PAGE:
Tim Willits knows exactly how you should play through “Rage 2.”

“I really encourage players, and this is important to note when you start to play, to take the time to really kind of learn and practice with the abilities because that’s when the game really shines,” Willits, creative director on the game, told Variety. “It’s the most fun when you find a bunch of the arks, you upgrade yourself, you get all the unlocks and you tear through the world. That’s the most fun. Don’t blaze through the story because —  you’ll have a great time, but you’ll have more fun if you uncover the arks and you get all the cool stuff to play with the game.”

“Rage 2,” set for a May 14 release on PlayStation 4, Windows PC, and Xbox One, is being developed by Avalanche Studios with the folks at id Software, who created the original “Rage” in 2010.

Willits was the director on that original game, which had a mixed response from people who loved or hated it. This time around, as creative director, he’s working closely with the Avalanche team in Sweden who is making the game on their own game engine — a purpose-built piece of tech that is designed for open world games like “Just Cause.”

Willits said id and Bethesda decided to return to the world of “Rage” for a number of reasons.

“It sold millions of copies and it was well rated,” he said. “It had a rich world that allowed us to be creative and there aren’t a lot of rules to it besides id software combat and driving around in your car in the wasteland. So it was a really good palette to paint a new picture from.”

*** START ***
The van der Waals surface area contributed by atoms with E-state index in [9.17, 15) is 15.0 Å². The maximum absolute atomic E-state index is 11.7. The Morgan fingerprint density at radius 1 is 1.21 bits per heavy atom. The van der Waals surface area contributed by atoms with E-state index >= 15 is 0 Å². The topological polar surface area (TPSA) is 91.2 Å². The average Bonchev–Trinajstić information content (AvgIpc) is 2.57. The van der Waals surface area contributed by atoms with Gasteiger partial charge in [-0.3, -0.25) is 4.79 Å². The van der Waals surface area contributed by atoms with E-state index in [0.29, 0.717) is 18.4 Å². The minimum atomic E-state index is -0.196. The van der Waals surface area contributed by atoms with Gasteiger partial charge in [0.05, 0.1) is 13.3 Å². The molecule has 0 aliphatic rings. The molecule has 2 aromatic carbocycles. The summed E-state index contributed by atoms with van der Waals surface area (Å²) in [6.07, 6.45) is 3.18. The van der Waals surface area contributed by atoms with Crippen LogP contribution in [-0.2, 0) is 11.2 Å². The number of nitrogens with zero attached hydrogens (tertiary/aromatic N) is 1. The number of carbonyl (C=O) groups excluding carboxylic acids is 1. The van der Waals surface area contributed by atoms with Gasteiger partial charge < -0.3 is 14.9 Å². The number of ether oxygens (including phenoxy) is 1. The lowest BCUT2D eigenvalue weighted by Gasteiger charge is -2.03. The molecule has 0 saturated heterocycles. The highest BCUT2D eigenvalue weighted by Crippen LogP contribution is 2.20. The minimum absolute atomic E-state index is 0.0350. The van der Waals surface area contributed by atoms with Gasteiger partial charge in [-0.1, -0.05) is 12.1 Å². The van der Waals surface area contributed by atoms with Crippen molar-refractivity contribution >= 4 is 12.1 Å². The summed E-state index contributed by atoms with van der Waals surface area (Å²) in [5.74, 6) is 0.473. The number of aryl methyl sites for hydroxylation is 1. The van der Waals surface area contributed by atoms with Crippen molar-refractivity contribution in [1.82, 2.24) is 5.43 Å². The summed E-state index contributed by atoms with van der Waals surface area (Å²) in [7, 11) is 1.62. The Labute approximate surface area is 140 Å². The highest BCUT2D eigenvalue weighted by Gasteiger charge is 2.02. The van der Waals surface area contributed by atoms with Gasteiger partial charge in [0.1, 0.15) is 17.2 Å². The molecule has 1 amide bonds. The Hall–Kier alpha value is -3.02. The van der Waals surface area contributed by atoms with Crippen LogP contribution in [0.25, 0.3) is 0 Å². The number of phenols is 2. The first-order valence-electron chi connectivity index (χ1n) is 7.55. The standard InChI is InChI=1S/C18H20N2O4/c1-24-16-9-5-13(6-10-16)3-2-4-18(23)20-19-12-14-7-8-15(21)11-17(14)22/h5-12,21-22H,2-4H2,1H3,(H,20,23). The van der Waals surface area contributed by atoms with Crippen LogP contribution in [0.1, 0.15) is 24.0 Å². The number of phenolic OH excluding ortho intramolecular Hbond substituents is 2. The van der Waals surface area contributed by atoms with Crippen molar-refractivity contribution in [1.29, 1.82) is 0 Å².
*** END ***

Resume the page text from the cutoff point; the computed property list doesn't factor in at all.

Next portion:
This time around, the team at Avalanche essentially started from scratch creating a game that Willits said is purposely set far enough apart — both in fiction and gameplay — to allow it to stand on its own.

“So if you have not played the original don’t stress about it,” Willits said.

In the story of “Rage 2” you play as an entirely new character, you’re Walker — either a male or female version of Walker depending on your game-opening decision.

“Your Walker, you actually have a voice,” he said.

The ranger Walker has the ability, as with the first game, to use nanotrites to activate special powers like slam, shatter, dash, and jump, The game also features a unique upgrade system which will allow you to upgrade everything from your abilities, to your items, to your weapons.

“But the game still has a very familiar feel,” Willits added. “It is a game that stands on itself, but it has ties to the original.”

As with the first game, “Rage 2” will have a number of bandit groups, each of which has a unique style to their combat, and a number of colorful characters the players interact with.

“We really worked hard to kind of bring back the colorful cast of characters and give a lot of personality to the people that live in this world as well,” Willits said.

While Avalanche is making the game, their own take on “Rage,” id still has a heavy say in the development.